Author Archive

71% Funded, So Let’s Add New Backer Rewards and an Add-On

It’s been an exciting first week with the Uncanny Magazine Kickstarter. With 24 days to go, we’ve reached 71% funded and 506 backers. Thank you so much. We couldn’t make this dream come true without your support.

To celebrate, we’re adding some groovy new backer levels and an add-on.

Space Unicorn Rangers Corps Patches Add-On:

Would you like a Space Unicorn Rangers Corp patch (think scouting merit badge)? If you add $10 to your pledge and let us know in your survey after the Kickstarter finishes, you will get a snazzy patch with our awesome Space Unicorn logo (as designed by the phenomenal Katy Shuttleworth).

New Backer Levels:

$100 (10 available) AUTOGRAPH HUNTERS’ DREAM: Normandyes postcard autographed by 8 different writers currently there on a French retreat: Elizabeth Bear, Greer Gilman, Ellen Klages, David D. Levine, Scott Lynch, Pat Murphy, Madeline Robins, and Rachel Swirsky. Includes everything from the SUSTAINER level.

$100 (10 available) SWIRSKY STORY FOR YOU: Personalized, autographed unpublished short story manuscript from Rachel Swirsky. Includes everything from the SUSTAINER level.

$250 (1 available) SCARY HAM FUNERAL KIT: As heard at this year’s Nebula Awards: the story of the scary ham: Ellen Klages will put together a unique package including an autographed print of the Scary Ham Story and a canned ham. (Please follow local laws when dealing with your ham). Includes everything from the SUSTAINER level, and larger prints of art from Julie Dillon and Galen Dara. US backers only; we won’t ship ham internationally, alas.

$500 (1 available) SHOP WITH Maria Dahvana Headley: Take a vintage shopping trip in NYC with Maria styling you (you are responsible for purchasing stuff if you like it), or Maria will create a virtual redecoration of your home into her signature cabinet of curiousities style – as in, you tell her your favorite things, and she make a virtual fantastical room for you. Travel to NYC and lodging NOT INCLUDED. If you follow Maria, you know this is going to be an epic shopping experience. Includes everything from the SUSTAINER level, and larger prints of art from Julie Dillon and Galen Dara.

We’ve also adjusted the retreat:

$1500 (2 available): POCONOS RETREAT Support at this level gets you a writer/editor retreat in the Poconos, with Lynne M. Thomas, Deborah Stanish, and possibly additional area writers (Fran Wilde, Sarah Pinsker, A.C. Wise, Michael R. Underwood) based on availability. You are responsible for getting to Philadelphia, but we will cover transportation to the house, housing and food and wine for the weekend. Includes everything from the SUSTAINER level, but yours is a lifetime subscription to Uncanny, and larger prints of art from Julie Dillon and Galen Dara.


If you would like to know more about Uncanny Magazine, Lynne M. Thomas and Michael Damian Thomas have been interviewed on The Outer Alliance Podcast, The Little Red Reviewer, and A.C. Wise’s blog.


Lynne & Michael

New Uncanny Mini Interview with Tansy Rayner Roberts!

Large Greyscale TRR

Interview by Deborah Stanish

1. You’ve won awards for both your fiction and non-fiction and have used these different platforms to communicate important ideas. If you were told, today, that you could only write one form for the rest of your life, which would you choose and why?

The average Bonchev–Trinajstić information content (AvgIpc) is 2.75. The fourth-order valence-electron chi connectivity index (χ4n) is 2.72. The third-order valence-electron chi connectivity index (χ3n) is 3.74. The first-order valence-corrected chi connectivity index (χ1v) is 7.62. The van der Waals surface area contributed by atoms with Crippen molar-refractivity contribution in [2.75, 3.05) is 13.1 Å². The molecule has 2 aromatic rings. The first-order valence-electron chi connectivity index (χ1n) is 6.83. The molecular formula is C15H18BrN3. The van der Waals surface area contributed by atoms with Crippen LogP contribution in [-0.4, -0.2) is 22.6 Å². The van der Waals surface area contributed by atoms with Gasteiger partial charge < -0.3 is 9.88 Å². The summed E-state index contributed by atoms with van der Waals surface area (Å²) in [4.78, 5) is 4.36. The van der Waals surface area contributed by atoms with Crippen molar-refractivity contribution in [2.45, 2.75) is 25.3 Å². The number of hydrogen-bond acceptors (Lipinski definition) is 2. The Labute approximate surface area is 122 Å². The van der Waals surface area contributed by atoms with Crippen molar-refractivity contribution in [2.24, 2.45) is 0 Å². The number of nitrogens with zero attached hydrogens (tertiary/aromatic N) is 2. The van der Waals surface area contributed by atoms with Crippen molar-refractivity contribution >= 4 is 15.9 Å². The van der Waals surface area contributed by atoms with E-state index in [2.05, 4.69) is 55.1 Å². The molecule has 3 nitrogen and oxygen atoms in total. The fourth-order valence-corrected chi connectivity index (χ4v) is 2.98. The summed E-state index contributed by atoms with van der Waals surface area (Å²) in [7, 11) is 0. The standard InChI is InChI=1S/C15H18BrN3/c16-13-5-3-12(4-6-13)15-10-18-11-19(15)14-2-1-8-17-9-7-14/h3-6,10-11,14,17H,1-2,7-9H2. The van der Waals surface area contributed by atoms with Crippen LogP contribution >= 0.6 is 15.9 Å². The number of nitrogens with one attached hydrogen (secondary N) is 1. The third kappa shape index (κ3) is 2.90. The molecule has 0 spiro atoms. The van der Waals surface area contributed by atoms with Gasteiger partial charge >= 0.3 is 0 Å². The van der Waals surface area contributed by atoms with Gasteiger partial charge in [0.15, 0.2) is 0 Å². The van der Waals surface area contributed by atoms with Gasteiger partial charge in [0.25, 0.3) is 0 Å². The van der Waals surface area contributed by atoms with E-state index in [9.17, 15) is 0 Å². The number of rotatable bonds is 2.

Fiction, of course. I didn’t even have to think about it. Having said that, what a horrible question, Deb! Why would you make me choose? I don’t always think of fiction and non-fiction being separate – and I can move from one to the other very comfortably. I recently wrote a superhero short story (for the crowdfunded anthology Kaleidoscope) which built on ideas I had been blogging about for years. I don’t think the story would have turned out as well (or as concise) as it did without all the prior work I’d done, honing my opinons on girls and superheroes down to a few key thoughts. More recently I’m deliberately tying my blogging in with the big fiction project I’m writing, which I love – it gets my head in the right space completely. Also non fiction comes easier to me so if I was only allowed to write fiction I’d feel a lot more stressed in the mornings! And I wouldn’t be able to write the essay that I promised Lynne and Michael for Uncanny.


2. Your fiction runs the gamut from historical to crime to space opera. Despite the different genres, is there a core philosophy that runs through all of your work?

I think so. There are certain types of characters and ideas that pop up across my various works – though I’m probably not as aware of my own patterns as other people are. Humour is a big one – even in my darkest and angstiest books (The Creature Court trilogy is the closest I’ve ever got to epic fantasy and it’s full of broken people) there is banter and snark. My feminism is both an active and subconscious part of my writing, and even when I was a baby barely-there feminist in my late teens, my novels were in conversation with some of the best and worst gender issues in genre fiction. I had an epiphany the other day that my stories are mostly full of wounded, emotionally damaged men and pragmatic, capable women – I don’t know what this says about me and I’d rather not think too hard about that one! Ancient Rome slides in everywhere, because once you accept a PhD topic it’s with you for life. My characters often refuse to admit they are in love, even inside their own heads, but I’m pretty shameless when it comes to sex scenes. If there’s a core philosophy that I come back to as a writer, though, it’s probably – ‘you think stories work like this, but I’ve read enough of them to know – maybe THIS instead.’ I write like a reader, I always have, and that makes me uncomfortably aware of what I’m doing. I can’t use a fairy tale or a trope or a tradition without bending it at least once, and questioning it, and tying it in knots.

3. How do you use your work to challenge yourself or your readers?